_Gas Colled Reactor Development in China
_Severe Accidents Safety Research for Reactor Buildings
_Knowledge Management and TRIZ for Safe Shutdown Capability
_Corrosion Processes of Alloyed Steels in Salt Solutions
_Playing Politics with Nuclear is all Part of the Game
The World Association of
Nuclear Operators (WANO) intends to focus more on new nuclear units coming into
operation around the world as the “centre of gravity” in the industry shifts
from the US and Europe to the Middle East and Asia. Theorganisation’s chief
executive officer, PeterProzesky, told NucNet that new-build projects in China,
India, Turkey and the United Arab Emirates are giving WANO the opportunity to
make sure those countries start the operational life of their new units “in a
very positive way”. In supporting countries with new units beginning operation,
WANO is working more closely with the International Atomic Energy Agency
(IAEA). One of the IAEA’s tasks is to help emerging nuclear countries develop
the infrastructure andcapability they need to have nuclear power as part of
their energy mix.
Wentao Guo and Michael Schorer
High temperature gas cooled reactor (HTGR) is one of the six Generation IV reactor types put forward by Generation IV International Forum (GIF) in 2002. This type of reactor has high outlet temperature. It uses Helium as coolant and graphite asmoderator. Pebble fuel and ceramic reactor core are adopted. Inherit safety, good economy, high generating efficiency are the advantages of HTGR.According to the comprehensive evaluation from the international nuclear community, HTGR hasalready been given the priority to the research and development for commercial use. A demonstration project of the High Temperature Reactor-Pebble-bed Modules (HTR-PM) in Shidao Bay nuclearpower plant in China is under construction. In this paper, the development history of HTGR in China and the current situation of HTR-PM will be introduced. The experiences from China may be taken as a reference by the international nuclear community.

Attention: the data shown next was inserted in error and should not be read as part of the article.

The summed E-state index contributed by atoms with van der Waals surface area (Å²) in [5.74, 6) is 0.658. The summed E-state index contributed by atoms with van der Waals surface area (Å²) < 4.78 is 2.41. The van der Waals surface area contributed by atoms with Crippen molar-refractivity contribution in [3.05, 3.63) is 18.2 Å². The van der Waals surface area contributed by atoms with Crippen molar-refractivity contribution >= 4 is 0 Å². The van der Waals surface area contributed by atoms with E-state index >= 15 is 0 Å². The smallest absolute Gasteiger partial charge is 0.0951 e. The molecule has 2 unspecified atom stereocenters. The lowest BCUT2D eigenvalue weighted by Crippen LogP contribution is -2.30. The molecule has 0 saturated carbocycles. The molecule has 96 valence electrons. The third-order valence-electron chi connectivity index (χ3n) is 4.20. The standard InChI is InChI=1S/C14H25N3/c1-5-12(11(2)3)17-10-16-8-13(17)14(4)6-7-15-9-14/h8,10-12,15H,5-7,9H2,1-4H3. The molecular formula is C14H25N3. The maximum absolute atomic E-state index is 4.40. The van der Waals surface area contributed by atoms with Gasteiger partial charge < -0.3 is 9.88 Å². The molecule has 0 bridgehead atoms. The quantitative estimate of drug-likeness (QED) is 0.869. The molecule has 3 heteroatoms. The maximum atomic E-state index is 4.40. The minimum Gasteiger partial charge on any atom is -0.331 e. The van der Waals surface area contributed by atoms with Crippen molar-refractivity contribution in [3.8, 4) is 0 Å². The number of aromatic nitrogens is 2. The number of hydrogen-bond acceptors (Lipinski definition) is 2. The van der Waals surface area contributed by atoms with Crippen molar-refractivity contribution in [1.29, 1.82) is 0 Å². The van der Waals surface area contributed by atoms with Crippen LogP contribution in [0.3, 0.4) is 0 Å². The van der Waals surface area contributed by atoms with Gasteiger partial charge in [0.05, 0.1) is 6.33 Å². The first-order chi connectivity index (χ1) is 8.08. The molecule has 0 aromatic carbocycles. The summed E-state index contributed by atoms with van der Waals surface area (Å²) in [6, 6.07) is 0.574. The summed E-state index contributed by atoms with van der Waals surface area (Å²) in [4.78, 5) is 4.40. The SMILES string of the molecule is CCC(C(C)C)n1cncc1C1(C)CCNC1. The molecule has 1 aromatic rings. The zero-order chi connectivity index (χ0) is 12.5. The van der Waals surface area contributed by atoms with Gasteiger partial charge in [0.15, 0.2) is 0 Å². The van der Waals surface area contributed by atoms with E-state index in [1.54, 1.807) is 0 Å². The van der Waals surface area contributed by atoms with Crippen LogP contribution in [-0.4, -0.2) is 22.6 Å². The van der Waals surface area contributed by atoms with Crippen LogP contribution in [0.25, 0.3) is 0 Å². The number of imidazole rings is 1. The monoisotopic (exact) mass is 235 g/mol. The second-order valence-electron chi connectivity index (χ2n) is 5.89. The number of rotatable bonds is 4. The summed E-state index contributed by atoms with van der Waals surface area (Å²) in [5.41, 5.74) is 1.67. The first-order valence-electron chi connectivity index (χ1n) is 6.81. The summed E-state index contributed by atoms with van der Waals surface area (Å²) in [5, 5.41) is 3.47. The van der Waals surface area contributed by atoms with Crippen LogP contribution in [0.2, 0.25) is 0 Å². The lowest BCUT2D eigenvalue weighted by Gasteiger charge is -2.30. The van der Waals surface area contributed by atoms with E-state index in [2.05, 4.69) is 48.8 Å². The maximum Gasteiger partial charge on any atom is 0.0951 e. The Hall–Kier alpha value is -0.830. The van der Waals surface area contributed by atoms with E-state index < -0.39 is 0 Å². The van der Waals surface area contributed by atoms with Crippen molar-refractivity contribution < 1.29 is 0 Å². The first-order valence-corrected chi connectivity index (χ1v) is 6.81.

According to German law,
liability for damage caused by radioactivity can arise from several regulations.
In most cases, liability under the Paris Convention on Third Party Liability in
the Field of Nuclear Energy, which applies in the field of nuclear power, is at
the forefront of discussion. According to § 26 of the German Atomic Energy Act,
liability is somewhat in the shadow of the Paris Convention. It applies to the
handling of radioactivity in medicine, research and industry (e. g. for test emitters)
as well as activities involving natural and depleted uranium and nuclear
fusion. The article outlines the basic elements of liability under Section 26
of the German Atomic Energy Act, which may become increasingly important in
future due to recent developments such as the phasing out of nuclear power in Germany.
Ivan Bakalov and Martin Sonnenkalb
Improvements of the
implemented severe accident management (SAM) concepts have been done in all
operating German NPPs after the Fukushima Daiichi accidents following
recommendations of the German Reactor Safety Commission (RSK) and as a result
of the stress test being performed. The efficiency of newly developed severe
accident management guidelines (SAMG) for a PWRKONVOI reference plant related
to the mitigation of challenging conditions inside the reactor building (RB)
annulus due to increased containment leakages during severe accidents have been
assessed. Based on two representative severe accident scenarios the releases of
both hydrogen and radionuclides into the RB annulus have been predicted with
different boundary conditions. The accident scenarios have been analysed
without and with the impact of several SAM measures (already planned or
proposed in addition), which turned out to be efficient to mitigate the
consequences. The work was done within the frame of a research project
financially supported by the Federal Ministry BMUB.
Shin Eom, Seung-Jong Oh and Aya Diab